8. Romance has never been my genre, but I'm looking forward to Thursday's post on the beat generation. That's cool stuff >:)

    Cold As Heaven

  9. oh Michele you are doing such a great job of this - I love how you've threaded the beginnings of the movements to their flowering in North America - wonderful! I am a Dante nut! I took a year long course about him from a fantastic dante scholar 'Father Crouse' who was a consultant to the vatican although anglican not catholic. It was wonderful. I also studied Emily Dickenson and loved the Transcendalists so this is a nice reminder of all of that. Thank you! And I can't wait to read your post on the Beats. I carried Allen Ginsburg's teapot once...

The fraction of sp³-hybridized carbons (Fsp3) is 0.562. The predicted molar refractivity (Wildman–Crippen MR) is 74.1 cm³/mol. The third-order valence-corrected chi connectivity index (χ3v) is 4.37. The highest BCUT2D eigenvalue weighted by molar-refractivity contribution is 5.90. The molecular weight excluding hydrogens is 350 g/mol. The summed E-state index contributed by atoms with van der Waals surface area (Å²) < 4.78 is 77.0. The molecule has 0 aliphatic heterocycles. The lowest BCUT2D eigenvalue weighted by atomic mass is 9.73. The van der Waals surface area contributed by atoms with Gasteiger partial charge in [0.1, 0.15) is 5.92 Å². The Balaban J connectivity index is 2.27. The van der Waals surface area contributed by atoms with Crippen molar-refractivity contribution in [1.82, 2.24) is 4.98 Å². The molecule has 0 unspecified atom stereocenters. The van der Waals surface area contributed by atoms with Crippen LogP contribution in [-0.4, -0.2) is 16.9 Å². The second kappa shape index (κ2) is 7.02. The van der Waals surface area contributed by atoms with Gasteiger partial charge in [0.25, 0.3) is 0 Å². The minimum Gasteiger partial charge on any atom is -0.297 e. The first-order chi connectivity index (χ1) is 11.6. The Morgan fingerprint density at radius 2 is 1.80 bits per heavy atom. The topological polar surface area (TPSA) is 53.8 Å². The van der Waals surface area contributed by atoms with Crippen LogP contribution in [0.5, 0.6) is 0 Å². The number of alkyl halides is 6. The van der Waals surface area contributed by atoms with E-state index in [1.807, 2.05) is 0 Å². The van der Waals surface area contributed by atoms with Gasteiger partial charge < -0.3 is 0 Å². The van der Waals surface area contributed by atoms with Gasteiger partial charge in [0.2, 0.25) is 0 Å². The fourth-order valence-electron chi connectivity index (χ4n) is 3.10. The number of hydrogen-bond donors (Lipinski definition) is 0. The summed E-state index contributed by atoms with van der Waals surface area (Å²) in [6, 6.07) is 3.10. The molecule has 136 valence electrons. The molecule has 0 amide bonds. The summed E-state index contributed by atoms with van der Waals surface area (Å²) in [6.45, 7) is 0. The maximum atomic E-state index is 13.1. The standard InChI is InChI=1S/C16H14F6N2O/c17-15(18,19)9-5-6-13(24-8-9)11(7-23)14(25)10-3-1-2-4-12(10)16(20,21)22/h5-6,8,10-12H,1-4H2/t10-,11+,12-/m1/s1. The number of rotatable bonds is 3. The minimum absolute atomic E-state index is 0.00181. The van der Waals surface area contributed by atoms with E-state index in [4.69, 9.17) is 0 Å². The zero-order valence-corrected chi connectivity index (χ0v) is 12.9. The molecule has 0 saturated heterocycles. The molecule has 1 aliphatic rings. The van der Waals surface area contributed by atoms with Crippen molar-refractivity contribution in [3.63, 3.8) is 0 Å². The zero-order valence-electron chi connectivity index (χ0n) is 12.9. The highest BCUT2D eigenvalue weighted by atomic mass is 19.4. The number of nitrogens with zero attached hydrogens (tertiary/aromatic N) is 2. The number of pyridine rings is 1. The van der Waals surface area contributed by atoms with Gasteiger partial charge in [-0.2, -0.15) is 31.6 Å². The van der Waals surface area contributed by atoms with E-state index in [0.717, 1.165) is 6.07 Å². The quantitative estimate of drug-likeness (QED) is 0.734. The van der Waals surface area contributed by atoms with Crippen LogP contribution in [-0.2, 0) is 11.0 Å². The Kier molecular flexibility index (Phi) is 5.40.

10. Victoria- I keep a Dickinson quote in the top right of this blog. She was an amazing woman, and so intriguing...Glad you're enjoying them!

    Alex- I'm surprising myself with my enjoyment of the research. Thanks!

    Clarissa- Very true, but definitely connected. I was actually surprised by how different the two schools were!

    Mason- Thanks, and thanks for always being such a great commenter and reader.

    Helen- Says the Master Teacher of the blogosphere! Quite a compliment, thank you.

    Cold- Well, romance novels are VERY different from Romanticism as a movement.

    Jan- Well, thanks. I realize I have an international audience, but it is most interesting to me how they came to influence North America. Your studies sound fascinating! Your experience with Ginsburg is a bit daunting...